Belinda Sinclair, 57, told the Guardian: “He was a rather amazing person. Of course, he was so clever and he was always interested in everything. My daughter and her husband are engineers so he’d be chatting engineering with them.”

He left school at 17 and worked for four years as a technical journalist to raise funds to found Sinclair Radionics.

In the early 1970s he invented a series of calculators designed to be small and light enough to fit in the pocket at a time when most existing models were the size of an old-fashioned shop till. “He wanted to make things small and cheap so people could access them,” his daughter said.

His first home computer, the ZX80, named after the year it appeared, revolutionised the market, although it was a far cry from today’s models. At £79.95 in kit form and £99.95 assembled, it was about one-fifth of the price of other home computers at the time. It sold 50,000, units while its successor, the ZX81, which replaced it, cost £69.95 and sold 250,000. Many games industry veterans got their start typing programs into its touch-based keyboard and became hooked on games such as as 3D Monster Maze and Mazogs. The ZX80 and ZX81 made him very rich: in 2010 Sinclair told the Guardian: “Within two or three years, we made £14m profit in a year.”

In 1982, he released the ZX Spectrum 48K. Its rubber keys, strange clashing visuals and tinny sound did not prevent it being pivotal in the development of the British games industry. Much-loved games – now in colour – that inspired a generation included Jet Set Willy, Horace Goes Skiing, Chuckie Egg, Saboteur, Knight Lore and Lords of Midnight.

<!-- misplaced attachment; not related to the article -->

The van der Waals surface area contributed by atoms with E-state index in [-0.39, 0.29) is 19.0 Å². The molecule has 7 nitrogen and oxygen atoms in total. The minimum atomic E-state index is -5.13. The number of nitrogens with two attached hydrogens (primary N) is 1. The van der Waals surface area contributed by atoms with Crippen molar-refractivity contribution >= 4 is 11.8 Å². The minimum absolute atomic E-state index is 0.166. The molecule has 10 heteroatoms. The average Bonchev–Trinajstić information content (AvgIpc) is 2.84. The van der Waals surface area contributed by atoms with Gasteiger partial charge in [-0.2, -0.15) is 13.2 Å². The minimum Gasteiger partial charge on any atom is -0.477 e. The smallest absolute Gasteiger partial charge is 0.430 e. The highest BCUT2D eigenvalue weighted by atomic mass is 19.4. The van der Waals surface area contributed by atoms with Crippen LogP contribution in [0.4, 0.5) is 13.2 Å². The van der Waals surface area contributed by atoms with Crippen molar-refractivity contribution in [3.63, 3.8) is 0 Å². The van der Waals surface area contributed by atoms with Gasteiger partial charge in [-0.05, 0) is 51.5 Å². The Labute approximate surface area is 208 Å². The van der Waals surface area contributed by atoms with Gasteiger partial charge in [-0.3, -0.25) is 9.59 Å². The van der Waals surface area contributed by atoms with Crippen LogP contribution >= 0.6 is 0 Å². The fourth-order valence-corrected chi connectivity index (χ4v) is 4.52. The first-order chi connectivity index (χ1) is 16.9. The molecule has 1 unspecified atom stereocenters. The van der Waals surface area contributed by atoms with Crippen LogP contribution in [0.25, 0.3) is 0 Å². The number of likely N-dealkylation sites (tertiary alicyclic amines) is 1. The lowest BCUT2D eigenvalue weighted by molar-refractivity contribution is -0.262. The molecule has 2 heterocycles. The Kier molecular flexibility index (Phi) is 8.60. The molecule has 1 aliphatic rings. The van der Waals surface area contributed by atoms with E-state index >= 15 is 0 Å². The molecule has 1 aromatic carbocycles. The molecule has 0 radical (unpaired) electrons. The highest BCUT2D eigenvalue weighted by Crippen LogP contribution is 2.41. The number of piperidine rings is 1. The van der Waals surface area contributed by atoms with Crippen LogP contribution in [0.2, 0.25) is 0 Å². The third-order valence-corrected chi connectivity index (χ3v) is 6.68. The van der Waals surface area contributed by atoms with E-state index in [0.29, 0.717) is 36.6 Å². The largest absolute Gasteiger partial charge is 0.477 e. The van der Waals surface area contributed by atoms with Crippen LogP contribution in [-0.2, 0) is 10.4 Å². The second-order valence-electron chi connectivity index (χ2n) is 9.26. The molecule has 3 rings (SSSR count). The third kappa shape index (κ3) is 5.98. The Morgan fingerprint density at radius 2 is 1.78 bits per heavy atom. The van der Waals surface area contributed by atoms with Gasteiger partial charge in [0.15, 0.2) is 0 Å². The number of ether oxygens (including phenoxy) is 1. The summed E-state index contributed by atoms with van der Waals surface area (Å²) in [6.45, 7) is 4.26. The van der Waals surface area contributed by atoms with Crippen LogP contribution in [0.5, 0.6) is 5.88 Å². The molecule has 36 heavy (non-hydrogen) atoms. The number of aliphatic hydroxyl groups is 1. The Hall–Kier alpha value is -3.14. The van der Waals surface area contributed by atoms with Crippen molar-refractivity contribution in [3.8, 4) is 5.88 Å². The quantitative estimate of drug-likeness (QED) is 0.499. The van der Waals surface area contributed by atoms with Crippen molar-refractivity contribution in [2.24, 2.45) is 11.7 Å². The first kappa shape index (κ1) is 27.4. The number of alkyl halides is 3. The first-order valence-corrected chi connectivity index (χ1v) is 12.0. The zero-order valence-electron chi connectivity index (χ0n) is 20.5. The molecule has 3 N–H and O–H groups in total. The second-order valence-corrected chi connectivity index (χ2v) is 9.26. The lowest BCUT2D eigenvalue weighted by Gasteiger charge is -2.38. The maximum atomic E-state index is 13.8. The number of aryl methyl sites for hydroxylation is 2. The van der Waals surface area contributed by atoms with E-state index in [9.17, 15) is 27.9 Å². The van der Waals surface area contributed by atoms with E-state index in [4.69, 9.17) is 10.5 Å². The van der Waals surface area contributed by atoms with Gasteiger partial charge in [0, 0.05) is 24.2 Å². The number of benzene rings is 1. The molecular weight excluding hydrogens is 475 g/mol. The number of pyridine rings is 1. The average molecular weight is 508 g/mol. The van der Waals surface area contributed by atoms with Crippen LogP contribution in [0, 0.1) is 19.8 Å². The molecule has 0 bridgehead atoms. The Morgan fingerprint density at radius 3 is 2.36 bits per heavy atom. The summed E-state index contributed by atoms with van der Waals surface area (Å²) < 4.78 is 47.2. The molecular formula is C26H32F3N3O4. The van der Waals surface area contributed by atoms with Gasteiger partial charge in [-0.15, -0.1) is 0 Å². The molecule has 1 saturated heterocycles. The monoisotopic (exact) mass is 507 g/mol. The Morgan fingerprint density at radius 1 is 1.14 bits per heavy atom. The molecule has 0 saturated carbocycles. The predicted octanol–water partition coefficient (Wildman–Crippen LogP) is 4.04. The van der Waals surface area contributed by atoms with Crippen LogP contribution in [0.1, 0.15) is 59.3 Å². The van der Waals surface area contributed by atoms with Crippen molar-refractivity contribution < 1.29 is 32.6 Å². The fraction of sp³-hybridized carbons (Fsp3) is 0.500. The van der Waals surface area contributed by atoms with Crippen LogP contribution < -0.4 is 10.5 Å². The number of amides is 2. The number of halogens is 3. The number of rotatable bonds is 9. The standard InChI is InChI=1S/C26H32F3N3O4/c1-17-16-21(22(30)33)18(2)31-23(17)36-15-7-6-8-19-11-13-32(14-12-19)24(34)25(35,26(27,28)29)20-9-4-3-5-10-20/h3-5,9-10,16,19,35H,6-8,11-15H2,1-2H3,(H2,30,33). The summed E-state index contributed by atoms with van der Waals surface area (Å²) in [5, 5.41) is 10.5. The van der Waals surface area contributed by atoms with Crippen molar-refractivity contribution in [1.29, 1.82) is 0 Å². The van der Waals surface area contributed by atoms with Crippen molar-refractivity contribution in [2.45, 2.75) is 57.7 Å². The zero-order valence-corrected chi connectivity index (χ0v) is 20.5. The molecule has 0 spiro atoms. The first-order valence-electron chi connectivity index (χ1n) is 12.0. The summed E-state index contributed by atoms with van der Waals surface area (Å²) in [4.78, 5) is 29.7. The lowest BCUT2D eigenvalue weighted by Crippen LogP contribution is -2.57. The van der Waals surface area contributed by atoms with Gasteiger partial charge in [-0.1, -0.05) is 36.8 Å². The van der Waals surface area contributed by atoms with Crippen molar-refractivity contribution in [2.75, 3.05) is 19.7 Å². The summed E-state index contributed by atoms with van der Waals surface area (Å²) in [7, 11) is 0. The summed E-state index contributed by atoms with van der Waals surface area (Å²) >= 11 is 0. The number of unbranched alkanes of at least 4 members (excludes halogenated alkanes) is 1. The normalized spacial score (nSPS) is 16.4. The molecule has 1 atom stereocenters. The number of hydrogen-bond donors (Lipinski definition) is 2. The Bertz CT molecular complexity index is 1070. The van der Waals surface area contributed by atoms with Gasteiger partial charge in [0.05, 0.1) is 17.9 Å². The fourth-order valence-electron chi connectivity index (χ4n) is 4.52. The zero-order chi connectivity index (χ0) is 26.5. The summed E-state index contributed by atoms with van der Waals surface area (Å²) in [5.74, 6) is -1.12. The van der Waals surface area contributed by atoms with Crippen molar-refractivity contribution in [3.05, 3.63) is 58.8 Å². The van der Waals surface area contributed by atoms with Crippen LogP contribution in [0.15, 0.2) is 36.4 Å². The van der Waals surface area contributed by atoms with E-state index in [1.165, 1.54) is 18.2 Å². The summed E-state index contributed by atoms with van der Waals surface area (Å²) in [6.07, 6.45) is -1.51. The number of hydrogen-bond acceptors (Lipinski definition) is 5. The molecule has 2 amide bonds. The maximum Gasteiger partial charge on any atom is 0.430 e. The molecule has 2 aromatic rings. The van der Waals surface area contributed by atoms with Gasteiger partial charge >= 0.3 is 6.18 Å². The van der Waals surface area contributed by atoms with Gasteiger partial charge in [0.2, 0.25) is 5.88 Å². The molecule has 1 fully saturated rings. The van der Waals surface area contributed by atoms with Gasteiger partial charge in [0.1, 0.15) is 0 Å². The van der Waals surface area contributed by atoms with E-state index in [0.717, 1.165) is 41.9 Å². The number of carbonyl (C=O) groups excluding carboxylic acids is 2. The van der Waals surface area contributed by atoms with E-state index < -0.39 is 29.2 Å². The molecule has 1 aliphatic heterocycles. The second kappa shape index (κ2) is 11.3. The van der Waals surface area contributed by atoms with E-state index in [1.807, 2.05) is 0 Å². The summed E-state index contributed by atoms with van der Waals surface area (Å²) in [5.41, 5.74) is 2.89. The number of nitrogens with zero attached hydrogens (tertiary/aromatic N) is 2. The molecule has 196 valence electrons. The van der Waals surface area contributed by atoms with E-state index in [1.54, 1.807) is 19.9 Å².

Sinclair became a household name as his products flew off the shelves and was awarded a knighthood in 1983. But he would also become synonymous with one of his less successful inventions – the Sinclair C5 – which would cost him financially. The C5, a battery-powered electric trike, was launched in January 1985, with Sinclair predicting sales of 100,000 in the first year.

But it flopped, and Sinclair Vehicles found itself in receivership by October of the same year. Reviews expressed concerns about the safety of driving a vehicle below the sight line of other motorists, as well as exposure to the elements. The following year, Sinclair sold his computer business to Amstrad.

The Sinclair TV80, a pocket TV, was another device, like the C5, that did not catch on, although people now regularly view programmes on their mobile phones. And although they do not look like the Sinclair C5, which later acquired cult status, electric vehicles are, of course, all the rage today.

Belinda Sinclair said: “It was the ideas, the challenge, that he found exciting. He’d come up with an idea and say, ‘There’s no point in asking if someone wants it, because they can’t imagine it.’”

But he did not make personal use of his own inventions. His daughter said he never had a pocket calculator as far as she knew, instead carrying a slide-rule around with him at all times. And he told interviewers he used neither a computer nor email.

Outside inventing, his interests included poetry, running marathons and poker. He appeared in the first three seasons of the Late Night Poker television series and won the first season final of the Celebrity Poker Club spinoff, defeating Keith Allen.

He is survived by Belinda, his sons, Crispin and Bartholomew, aged 55 and 52 respectively, five grandchildren and two great-grandchildren.

https://www.theguardian.com/technology/ ... es-aged-81
viewtopic.php?p=307389#p307389

Depressed, feeling a slump, then remember Lift = Coefficient of Lift x 1/2 x ρ x V-squared X S!